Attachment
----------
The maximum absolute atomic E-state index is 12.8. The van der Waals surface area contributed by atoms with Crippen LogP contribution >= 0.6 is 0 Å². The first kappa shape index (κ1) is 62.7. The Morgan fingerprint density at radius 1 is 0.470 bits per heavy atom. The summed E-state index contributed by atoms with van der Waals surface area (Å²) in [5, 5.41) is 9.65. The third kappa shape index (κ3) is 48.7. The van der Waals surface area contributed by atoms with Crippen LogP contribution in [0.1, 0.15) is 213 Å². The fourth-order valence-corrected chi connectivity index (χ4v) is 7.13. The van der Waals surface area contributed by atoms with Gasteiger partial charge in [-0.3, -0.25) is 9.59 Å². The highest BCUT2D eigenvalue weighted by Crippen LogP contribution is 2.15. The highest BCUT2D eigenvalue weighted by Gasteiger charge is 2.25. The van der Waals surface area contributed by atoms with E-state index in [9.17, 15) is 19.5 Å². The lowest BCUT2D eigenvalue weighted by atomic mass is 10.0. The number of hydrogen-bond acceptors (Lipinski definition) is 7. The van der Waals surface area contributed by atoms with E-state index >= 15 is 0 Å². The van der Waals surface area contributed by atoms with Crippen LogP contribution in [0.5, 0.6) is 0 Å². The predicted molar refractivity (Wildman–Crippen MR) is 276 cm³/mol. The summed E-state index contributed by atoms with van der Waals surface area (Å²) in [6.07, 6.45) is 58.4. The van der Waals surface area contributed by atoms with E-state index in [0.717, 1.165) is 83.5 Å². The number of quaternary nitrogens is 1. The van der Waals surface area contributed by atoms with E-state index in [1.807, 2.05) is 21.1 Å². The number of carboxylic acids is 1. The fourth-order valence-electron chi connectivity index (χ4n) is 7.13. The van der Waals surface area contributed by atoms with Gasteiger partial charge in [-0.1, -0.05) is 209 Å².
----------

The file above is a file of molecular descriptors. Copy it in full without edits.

The maximum absolute atomic E-state index is 12.8. The van der Waals surface area contributed by atoms with Crippen LogP contribution >= 0.6 is 0 Å². The first kappa shape index (κ1) is 62.7. The Morgan fingerprint density at radius 1 is 0.470 bits per heavy atom. The summed E-state index contributed by atoms with van der Waals surface area (Å²) in [5, 5.41) is 9.65. The third kappa shape index (κ3) is 48.7. The van der Waals surface area contributed by atoms with Crippen LogP contribution in [0.1, 0.15) is 213 Å². The fourth-order valence-corrected chi connectivity index (χ4v) is 7.13. The van der Waals surface area contributed by atoms with Gasteiger partial charge in [-0.3, -0.25) is 9.59 Å². The highest BCUT2D eigenvalue weighted by Crippen LogP contribution is 2.15. The highest BCUT2D eigenvalue weighted by Gasteiger charge is 2.25. The van der Waals surface area contributed by atoms with E-state index in [9.17, 15) is 19.5 Å². The lowest BCUT2D eigenvalue weighted by atomic mass is 10.0. The number of hydrogen-bond acceptors (Lipinski definition) is 7. The van der Waals surface area contributed by atoms with E-state index >= 15 is 0 Å². The van der Waals surface area contributed by atoms with Crippen LogP contribution in [0.5, 0.6) is 0 Å². The predicted molar refractivity (Wildman–Crippen MR) is 276 cm³/mol. The summed E-state index contributed by atoms with van der Waals surface area (Å²) in [6.07, 6.45) is 58.4. The van der Waals surface area contributed by atoms with E-state index in [0.717, 1.165) is 83.5 Å². The number of quaternary nitrogens is 1. The van der Waals surface area contributed by atoms with E-state index in [1.807, 2.05) is 21.1 Å². The number of carboxylic acids is 1. The fourth-order valence-electron chi connectivity index (χ4n) is 7.13. The van der Waals surface area contributed by atoms with Gasteiger partial charge in [-0.1, -0.05) is 209 Å².